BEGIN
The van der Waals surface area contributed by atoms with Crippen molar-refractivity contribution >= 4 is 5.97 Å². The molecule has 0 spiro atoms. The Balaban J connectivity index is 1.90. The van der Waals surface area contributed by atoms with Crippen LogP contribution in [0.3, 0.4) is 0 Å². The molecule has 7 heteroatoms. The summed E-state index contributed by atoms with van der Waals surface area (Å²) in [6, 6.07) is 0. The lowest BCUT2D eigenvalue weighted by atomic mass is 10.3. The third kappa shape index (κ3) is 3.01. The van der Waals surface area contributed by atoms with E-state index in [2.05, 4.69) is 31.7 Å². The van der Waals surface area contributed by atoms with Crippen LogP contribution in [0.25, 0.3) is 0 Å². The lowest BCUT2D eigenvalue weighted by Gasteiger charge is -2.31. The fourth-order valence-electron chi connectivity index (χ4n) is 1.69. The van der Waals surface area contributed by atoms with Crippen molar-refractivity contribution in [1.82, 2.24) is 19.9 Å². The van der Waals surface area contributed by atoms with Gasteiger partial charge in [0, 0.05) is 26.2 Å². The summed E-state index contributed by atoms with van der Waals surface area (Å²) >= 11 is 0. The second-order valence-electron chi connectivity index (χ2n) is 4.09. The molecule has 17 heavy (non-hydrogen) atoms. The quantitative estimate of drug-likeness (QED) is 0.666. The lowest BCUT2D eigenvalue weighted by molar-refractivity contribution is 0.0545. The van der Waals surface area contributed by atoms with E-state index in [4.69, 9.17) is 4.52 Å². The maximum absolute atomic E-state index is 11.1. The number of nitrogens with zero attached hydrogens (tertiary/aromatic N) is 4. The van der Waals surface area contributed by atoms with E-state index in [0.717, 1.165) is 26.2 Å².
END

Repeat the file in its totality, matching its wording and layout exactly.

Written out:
The van der Waals surface area contributed by atoms with Crippen molar-refractivity contribution >= 4 is 5.97 Å². The molecule has 0 spiro atoms. The Balaban J connectivity index is 1.90. The van der Waals surface area contributed by atoms with Crippen LogP contribution in [0.3, 0.4) is 0 Å². The molecule has 7 heteroatoms. The summed E-state index contributed by atoms with van der Waals surface area (Å²) in [6, 6.07) is 0. The lowest BCUT2D eigenvalue weighted by atomic mass is 10.3. The third kappa shape index (κ3) is 3.01. The van der Waals surface area contributed by atoms with E-state index in [2.05, 4.69) is 31.7 Å². The van der Waals surface area contributed by atoms with Crippen LogP contribution in [0.25, 0.3) is 0 Å². The lowest BCUT2D eigenvalue weighted by Gasteiger charge is -2.31. The fourth-order valence-electron chi connectivity index (χ4n) is 1.69. The van der Waals surface area contributed by atoms with Crippen molar-refractivity contribution in [1.82, 2.24) is 19.9 Å². The van der Waals surface area contributed by atoms with Gasteiger partial charge in [0, 0.05) is 26.2 Å². The summed E-state index contributed by atoms with van der Waals surface area (Å²) >= 11 is 0. The second-order valence-electron chi connectivity index (χ2n) is 4.09. The molecule has 17 heavy (non-hydrogen) atoms. The quantitative estimate of drug-likeness (QED) is 0.666. The lowest BCUT2D eigenvalue weighted by molar-refractivity contribution is 0.0545. The van der Waals surface area contributed by atoms with E-state index in [4.69, 9.17) is 4.52 Å². The maximum absolute atomic E-state index is 11.1. The number of nitrogens with zero attached hydrogens (tertiary/aromatic N) is 4. The van der Waals surface area contributed by atoms with E-state index in [0.717, 1.165) is 26.2 Å².